Quantum Computing in the Aerospace Industry 

Ashwin Saxena

Over the years, several industries have embraced quantum computing (QC). In a 2022 report, 74% of enterprise leaders say they plan to adopt quantum technology in 2022. The aerospace industry is no exception because industry players are experimenting with the next-gen technology in partnerships with renowned QC firms.

The proponents of quantum technology opine that it can revolutionise the industry in many profound ways. First, they strongly believe that it holds the potential to expedite complex simulations and calculations that consume so much time and resources in today’s conventional computing. These QC experts argue that once aerospace players implement quantum technology, the industry will witness faster development of aerodynamic profiles, structural optimisation, and flight mechanic simulations. In the end, there will be improved fuel efficiency and lowered emissions. No doubt, this will a plus!   

Furthermore, the disruptive technology can come in handy in securing telecommunication channels. With growing concerns that QC systems can undermine today’s cryptographic algorithms, aerospace engineers must adopt the technology to secure their communication channels. They have to incorporate quantum-safe encryption methods to protect sensitive data transmitted within the industry, especially for military aeroplanes and other cybersecurity-critical aeroplanes. By leveraging quantum principles, quantum communication guarantees secure data transfer and could bring about unbreakable encryption methods that guarantee round-the-clock information security and confidentiality.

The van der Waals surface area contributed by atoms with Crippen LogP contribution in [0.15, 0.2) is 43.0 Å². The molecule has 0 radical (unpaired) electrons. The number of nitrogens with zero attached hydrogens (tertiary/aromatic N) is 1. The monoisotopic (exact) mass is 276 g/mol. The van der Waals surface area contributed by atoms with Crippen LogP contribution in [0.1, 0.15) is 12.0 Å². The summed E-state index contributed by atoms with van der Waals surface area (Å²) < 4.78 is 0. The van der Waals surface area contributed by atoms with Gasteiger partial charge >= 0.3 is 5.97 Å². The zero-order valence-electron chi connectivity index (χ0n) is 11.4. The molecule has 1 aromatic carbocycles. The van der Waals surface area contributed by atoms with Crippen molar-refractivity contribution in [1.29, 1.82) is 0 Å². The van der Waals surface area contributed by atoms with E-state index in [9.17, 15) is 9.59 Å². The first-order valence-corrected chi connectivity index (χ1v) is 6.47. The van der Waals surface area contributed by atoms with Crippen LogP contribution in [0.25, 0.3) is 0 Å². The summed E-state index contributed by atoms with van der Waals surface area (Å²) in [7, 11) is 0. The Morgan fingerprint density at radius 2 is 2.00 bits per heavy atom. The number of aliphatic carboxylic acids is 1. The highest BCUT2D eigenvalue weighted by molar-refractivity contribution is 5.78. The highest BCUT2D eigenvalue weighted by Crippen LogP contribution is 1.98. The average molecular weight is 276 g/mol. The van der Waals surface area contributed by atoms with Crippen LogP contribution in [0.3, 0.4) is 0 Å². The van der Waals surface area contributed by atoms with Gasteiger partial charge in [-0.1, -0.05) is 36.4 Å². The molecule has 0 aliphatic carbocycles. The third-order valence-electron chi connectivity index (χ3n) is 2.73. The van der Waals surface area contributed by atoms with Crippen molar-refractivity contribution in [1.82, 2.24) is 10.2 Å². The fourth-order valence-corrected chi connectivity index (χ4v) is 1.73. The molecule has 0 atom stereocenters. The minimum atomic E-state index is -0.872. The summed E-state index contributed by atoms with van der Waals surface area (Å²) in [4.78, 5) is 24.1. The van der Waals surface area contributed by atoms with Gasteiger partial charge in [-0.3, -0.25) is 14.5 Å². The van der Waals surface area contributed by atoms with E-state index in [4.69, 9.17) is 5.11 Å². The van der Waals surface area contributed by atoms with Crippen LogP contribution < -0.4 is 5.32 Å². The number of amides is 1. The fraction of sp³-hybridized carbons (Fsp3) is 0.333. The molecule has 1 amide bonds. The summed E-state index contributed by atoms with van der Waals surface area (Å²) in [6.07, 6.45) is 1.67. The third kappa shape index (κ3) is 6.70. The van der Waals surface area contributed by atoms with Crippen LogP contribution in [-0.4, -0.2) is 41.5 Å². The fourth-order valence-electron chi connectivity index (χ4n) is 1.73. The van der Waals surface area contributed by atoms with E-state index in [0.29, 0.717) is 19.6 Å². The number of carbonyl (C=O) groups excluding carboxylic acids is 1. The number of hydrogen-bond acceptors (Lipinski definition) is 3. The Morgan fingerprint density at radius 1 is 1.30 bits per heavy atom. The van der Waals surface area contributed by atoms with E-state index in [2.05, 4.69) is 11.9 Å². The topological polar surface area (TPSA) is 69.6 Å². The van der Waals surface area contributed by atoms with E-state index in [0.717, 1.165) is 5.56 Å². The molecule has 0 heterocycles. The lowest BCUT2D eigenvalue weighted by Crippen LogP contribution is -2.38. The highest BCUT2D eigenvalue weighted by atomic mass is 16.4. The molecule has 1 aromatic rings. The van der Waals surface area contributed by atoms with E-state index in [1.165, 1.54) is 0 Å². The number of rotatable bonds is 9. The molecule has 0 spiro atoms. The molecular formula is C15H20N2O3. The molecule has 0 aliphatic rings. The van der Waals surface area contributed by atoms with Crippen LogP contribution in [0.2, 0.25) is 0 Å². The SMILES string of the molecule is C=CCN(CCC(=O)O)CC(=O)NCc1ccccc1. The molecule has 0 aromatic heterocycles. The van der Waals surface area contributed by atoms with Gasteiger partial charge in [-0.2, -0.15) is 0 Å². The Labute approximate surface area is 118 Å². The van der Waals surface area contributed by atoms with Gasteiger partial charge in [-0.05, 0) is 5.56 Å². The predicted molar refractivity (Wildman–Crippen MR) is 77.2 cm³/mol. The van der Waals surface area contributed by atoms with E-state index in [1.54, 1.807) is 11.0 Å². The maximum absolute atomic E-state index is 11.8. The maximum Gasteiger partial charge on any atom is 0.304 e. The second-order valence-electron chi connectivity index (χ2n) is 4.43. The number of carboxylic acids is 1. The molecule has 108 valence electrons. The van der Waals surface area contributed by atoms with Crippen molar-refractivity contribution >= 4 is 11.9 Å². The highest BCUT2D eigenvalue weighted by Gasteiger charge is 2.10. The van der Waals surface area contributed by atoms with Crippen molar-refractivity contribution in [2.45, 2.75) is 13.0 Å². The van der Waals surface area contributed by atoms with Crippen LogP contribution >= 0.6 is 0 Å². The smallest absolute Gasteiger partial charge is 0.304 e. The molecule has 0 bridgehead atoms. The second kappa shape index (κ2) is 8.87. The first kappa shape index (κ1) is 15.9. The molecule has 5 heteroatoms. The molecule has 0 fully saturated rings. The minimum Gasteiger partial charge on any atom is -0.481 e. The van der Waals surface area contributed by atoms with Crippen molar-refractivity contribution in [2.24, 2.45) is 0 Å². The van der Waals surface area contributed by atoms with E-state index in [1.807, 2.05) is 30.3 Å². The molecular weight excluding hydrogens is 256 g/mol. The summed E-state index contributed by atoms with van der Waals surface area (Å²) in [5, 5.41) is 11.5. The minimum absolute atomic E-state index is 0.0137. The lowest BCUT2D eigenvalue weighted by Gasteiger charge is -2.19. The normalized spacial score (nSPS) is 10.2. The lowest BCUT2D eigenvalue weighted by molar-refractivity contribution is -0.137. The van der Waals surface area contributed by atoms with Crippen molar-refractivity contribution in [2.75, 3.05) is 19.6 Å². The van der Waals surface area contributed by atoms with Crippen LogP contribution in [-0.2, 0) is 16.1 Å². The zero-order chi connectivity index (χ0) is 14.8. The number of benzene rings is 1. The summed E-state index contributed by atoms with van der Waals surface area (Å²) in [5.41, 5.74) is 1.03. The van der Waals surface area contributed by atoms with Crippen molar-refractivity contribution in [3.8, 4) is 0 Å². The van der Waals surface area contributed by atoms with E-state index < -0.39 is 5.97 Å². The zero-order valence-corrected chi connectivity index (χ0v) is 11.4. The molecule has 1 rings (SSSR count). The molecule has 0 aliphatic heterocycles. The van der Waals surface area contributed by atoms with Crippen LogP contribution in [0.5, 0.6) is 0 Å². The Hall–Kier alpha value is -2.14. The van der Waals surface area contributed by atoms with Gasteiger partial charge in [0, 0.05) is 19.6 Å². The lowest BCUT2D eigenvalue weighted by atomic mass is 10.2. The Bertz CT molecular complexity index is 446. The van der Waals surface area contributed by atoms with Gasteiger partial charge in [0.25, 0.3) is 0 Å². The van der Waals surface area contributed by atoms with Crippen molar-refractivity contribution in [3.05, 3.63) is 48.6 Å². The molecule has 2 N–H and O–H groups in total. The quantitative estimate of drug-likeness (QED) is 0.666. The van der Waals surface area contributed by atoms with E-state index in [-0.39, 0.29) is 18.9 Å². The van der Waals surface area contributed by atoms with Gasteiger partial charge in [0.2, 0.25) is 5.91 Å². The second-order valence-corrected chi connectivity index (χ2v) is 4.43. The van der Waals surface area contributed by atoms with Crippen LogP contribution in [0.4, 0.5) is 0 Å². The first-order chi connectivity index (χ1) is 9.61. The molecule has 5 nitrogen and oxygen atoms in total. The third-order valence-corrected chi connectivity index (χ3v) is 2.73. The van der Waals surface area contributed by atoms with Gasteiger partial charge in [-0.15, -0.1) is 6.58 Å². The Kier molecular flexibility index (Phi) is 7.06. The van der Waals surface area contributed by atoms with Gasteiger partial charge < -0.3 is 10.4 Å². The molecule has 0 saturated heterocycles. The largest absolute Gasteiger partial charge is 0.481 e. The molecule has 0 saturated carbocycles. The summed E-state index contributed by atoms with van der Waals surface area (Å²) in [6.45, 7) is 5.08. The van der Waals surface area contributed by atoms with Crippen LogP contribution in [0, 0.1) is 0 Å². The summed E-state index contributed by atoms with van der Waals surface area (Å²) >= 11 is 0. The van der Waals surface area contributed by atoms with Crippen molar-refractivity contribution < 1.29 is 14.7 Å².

Thirdly, sensing and communication. Truly, quantum technology offers highly precise measurements of various physical quantities, including frequency, acceleration, rotation rates, and electric field and magnetic field. Once the new technology determines the accurate acceleration measurement through quantum sensors, one can calculate the precise position of objects and flights. Given how important accuracy is in the industry, all aerospace players must explore quantum technology. Once they get it right, they can integrate quantum sensors into aeroplanes and navigation systems, achieving much more accurate positioning and safer flights, and optimising air traffic management. 

3 Use Cases of Quantum Computing in the Aerospace Industry 

Having broadly discussed the three aspects that quantum technology can improve the aerospace industry, let’s review three industry players that are taking the bull by the horns to explore the cutting-edge technology. 

Airbus SE

Formerly EADS, Airbus was established in 2000 from the merger of German DaimlerChrysler Aerospace, French Aerospatiale Matra and Spanish CASA. Given the capacities of the companies that formed the aerospace company, it became the world’s biggest aeroplane manufacturer. In June 2020, the France-headquartered aircraft company announced that it was exploring the possibility of using quantum technology to improve its operations. The aeroplane manufacturer believes that the rapidly evolving technology will enhance its production and aircraft performance.

To clarify the areas the company intends to deploy quantum computing, Paolo Bianco, Airbus Global Research and Technology Cooperation Manager, disclosed that quantum technology would play a key role in communication, computing and sensing. The company also stated that it hopes to develop a robust, future-proof infrastructure based on security-enhancing quantum information technologies, such as algorithms, authentications and keys. It also demonstrated its readiness to make the innovative technology a key component of its high-performance computing (HPC) projects by announcing the Airbus Quantum Computing Challenge. Ahead of the challenge, Airbus identified five distinct flight physics problems and sought QC solutions to them.